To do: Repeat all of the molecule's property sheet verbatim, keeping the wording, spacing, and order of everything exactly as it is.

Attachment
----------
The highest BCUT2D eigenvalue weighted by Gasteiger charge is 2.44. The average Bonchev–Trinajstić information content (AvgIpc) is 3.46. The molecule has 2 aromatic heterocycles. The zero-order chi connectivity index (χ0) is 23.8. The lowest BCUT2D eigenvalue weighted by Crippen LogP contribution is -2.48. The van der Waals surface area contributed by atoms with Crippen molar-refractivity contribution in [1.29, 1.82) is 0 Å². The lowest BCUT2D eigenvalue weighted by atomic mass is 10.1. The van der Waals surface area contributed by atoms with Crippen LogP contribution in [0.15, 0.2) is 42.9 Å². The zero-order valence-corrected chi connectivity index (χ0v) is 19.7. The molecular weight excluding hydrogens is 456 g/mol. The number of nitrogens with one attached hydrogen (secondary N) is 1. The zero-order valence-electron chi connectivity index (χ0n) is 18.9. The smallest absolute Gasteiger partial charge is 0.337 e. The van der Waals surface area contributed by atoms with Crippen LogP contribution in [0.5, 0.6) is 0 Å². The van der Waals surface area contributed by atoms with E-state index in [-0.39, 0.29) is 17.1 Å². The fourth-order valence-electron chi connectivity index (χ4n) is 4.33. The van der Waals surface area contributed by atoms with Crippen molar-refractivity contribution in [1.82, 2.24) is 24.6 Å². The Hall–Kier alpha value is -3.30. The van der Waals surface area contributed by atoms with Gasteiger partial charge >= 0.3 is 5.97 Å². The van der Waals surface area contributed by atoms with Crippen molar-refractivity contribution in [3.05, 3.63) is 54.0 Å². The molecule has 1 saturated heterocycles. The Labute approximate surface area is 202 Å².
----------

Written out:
The highest BCUT2D eigenvalue weighted by Gasteiger charge is 2.44. The average Bonchev–Trinajstić information content (AvgIpc) is 3.46. The molecule has 2 aromatic heterocycles. The zero-order chi connectivity index (χ0) is 23.8. The lowest BCUT2D eigenvalue weighted by Crippen LogP contribution is -2.48. The van der Waals surface area contributed by atoms with Crippen molar-refractivity contribution in [1.29, 1.82) is 0 Å². The lowest BCUT2D eigenvalue weighted by atomic mass is 10.1. The van der Waals surface area contributed by atoms with Crippen LogP contribution in [0.15, 0.2) is 42.9 Å². The zero-order valence-corrected chi connectivity index (χ0v) is 19.7. The molecular weight excluding hydrogens is 456 g/mol. The number of nitrogens with one attached hydrogen (secondary N) is 1. The zero-order valence-electron chi connectivity index (χ0n) is 18.9. The smallest absolute Gasteiger partial charge is 0.337 e. The van der Waals surface area contributed by atoms with Crippen LogP contribution in [0.5, 0.6) is 0 Å². The van der Waals surface area contributed by atoms with E-state index in [-0.39, 0.29) is 17.1 Å². The fourth-order valence-electron chi connectivity index (χ4n) is 4.33. The van der Waals surface area contributed by atoms with Crippen molar-refractivity contribution in [1.82, 2.24) is 24.6 Å². The Hall–Kier alpha value is -3.30. The van der Waals surface area contributed by atoms with Gasteiger partial charge >= 0.3 is 5.97 Å². The van der Waals surface area contributed by atoms with Crippen molar-refractivity contribution in [3.05, 3.63) is 54.0 Å². The molecule has 1 saturated heterocycles. The Labute approximate surface area is 202 Å².